AkzoNobel celebrates winning Leg 6 of the Volvo Ocean Race in Auckland – Photo by Ainhoa Sanchez/Volvo Ocean Race
Editorial – April / May 2018
What does a Volvo Ocean Race competitor have to do with the future of the shipping industry? It’s all about slippery paint, big data and undersea drones.
As the editor of FTD, I spend much of my day collating material, reading press releases and sourcing good stories from writers, then using my skill and best judgment to polish these into articles that readers will find interesting, informative and sometimes entertaining. It’s not often I get the time to actually write something from scratch.
When the opportunity to conduct an interview does arise, I try to do as much homework beforehand as possible – do some background research into the company, its products and services; source some recent news items or look up mentions in social media. This usually gives me a ‘feel’ for how the story is going to play out, and hence the types of questions I’ll have to ask to elicit the information I need.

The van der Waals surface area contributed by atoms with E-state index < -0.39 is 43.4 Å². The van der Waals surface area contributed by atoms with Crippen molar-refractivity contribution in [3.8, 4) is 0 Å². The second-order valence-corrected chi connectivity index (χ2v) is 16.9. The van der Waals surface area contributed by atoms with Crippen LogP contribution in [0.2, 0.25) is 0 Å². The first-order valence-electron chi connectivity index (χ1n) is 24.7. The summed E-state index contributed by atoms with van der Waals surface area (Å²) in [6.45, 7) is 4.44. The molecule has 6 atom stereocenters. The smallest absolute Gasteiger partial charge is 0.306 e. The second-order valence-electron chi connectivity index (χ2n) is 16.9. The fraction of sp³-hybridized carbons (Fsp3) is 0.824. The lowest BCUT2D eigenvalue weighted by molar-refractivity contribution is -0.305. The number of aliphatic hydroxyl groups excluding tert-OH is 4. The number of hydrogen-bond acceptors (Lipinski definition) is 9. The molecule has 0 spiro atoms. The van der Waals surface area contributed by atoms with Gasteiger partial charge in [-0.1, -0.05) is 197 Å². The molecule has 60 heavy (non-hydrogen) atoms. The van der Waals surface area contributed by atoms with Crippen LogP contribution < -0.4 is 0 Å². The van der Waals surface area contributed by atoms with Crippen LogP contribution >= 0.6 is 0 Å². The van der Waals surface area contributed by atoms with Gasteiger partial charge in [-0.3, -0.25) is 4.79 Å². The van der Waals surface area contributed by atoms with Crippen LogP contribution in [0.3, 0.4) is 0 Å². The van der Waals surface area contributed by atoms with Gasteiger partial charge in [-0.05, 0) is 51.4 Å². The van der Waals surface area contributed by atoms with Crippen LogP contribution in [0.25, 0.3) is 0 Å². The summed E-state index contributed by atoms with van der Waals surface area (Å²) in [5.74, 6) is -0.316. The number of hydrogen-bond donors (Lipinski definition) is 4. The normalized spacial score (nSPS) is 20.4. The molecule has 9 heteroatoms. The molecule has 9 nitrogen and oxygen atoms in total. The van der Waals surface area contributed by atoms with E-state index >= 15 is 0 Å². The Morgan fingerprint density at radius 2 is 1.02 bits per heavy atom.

So it was that I turned up at the Volvo Ocean Race Village in early March for a presentation by team AkzoNobel. I knew very little about the boat, other than they had won the leg to Auckland, and interest in the vessel and crew (with a couple of Kiwis onboard) was high. As a keen yachtie, I was eager to hear about their experiences.
The team had announced they had joined Turn the Tide on Plastic by installing equipment that would collect information on microplastic levels and other ocean data for the next legs of the race (a story we covered in the last edition of FTD). What would this mean for them in terms of changes to the boat? This was to be the main focus of my article.
However, what eventuated was a completely different story (which you can read here) involving slippery paint, big data and undersea drones – a development which has huge ramifications for the future of the shipping industry.
As I write this, the teams are departing Auckland for the leg through the Southern Ocean to Brazil. We wish them all the best!Until next time …
Lynne Richardson, editor